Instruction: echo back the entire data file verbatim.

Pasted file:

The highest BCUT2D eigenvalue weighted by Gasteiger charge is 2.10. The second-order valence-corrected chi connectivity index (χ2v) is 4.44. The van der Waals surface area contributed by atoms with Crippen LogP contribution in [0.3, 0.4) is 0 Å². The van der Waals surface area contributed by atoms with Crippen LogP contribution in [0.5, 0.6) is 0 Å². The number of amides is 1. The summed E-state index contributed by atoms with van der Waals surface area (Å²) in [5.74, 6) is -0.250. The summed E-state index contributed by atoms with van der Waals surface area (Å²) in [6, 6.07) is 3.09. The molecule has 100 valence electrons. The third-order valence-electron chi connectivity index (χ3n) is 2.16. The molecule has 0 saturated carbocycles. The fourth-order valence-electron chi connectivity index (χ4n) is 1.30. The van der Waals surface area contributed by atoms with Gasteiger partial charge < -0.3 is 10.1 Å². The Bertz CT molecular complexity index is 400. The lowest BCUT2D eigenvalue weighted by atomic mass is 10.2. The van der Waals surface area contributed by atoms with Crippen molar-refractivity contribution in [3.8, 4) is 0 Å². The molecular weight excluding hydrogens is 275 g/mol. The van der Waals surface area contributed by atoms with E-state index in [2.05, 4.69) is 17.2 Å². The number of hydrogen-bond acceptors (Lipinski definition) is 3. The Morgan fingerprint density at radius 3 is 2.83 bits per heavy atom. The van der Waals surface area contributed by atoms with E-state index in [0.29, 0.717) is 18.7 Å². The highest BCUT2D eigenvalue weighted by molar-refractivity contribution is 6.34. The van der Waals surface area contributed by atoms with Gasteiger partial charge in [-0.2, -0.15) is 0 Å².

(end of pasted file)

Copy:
The highest BCUT2D eigenvalue weighted by Gasteiger charge is 2.10. The second-order valence-corrected chi connectivity index (χ2v) is 4.44. The van der Waals surface area contributed by atoms with Crippen LogP contribution in [0.3, 0.4) is 0 Å². The van der Waals surface area contributed by atoms with Crippen LogP contribution in [0.5, 0.6) is 0 Å². The number of amides is 1. The summed E-state index contributed by atoms with van der Waals surface area (Å²) in [5.74, 6) is -0.250. The summed E-state index contributed by atoms with van der Waals surface area (Å²) in [6, 6.07) is 3.09. The molecule has 100 valence electrons. The third-order valence-electron chi connectivity index (χ3n) is 2.16. The molecule has 0 saturated carbocycles. The fourth-order valence-electron chi connectivity index (χ4n) is 1.30. The van der Waals surface area contributed by atoms with Gasteiger partial charge < -0.3 is 10.1 Å². The Bertz CT molecular complexity index is 400. The lowest BCUT2D eigenvalue weighted by atomic mass is 10.2. The van der Waals surface area contributed by atoms with Crippen molar-refractivity contribution in [3.8, 4) is 0 Å². The molecular weight excluding hydrogens is 275 g/mol. The van der Waals surface area contributed by atoms with E-state index in [2.05, 4.69) is 17.2 Å². The number of hydrogen-bond acceptors (Lipinski definition) is 3. The Morgan fingerprint density at radius 3 is 2.83 bits per heavy atom. The van der Waals surface area contributed by atoms with E-state index in [0.29, 0.717) is 18.7 Å². The highest BCUT2D eigenvalue weighted by molar-refractivity contribution is 6.34. The van der Waals surface area contributed by atoms with Gasteiger partial charge in [-0.2, -0.15) is 0 Å².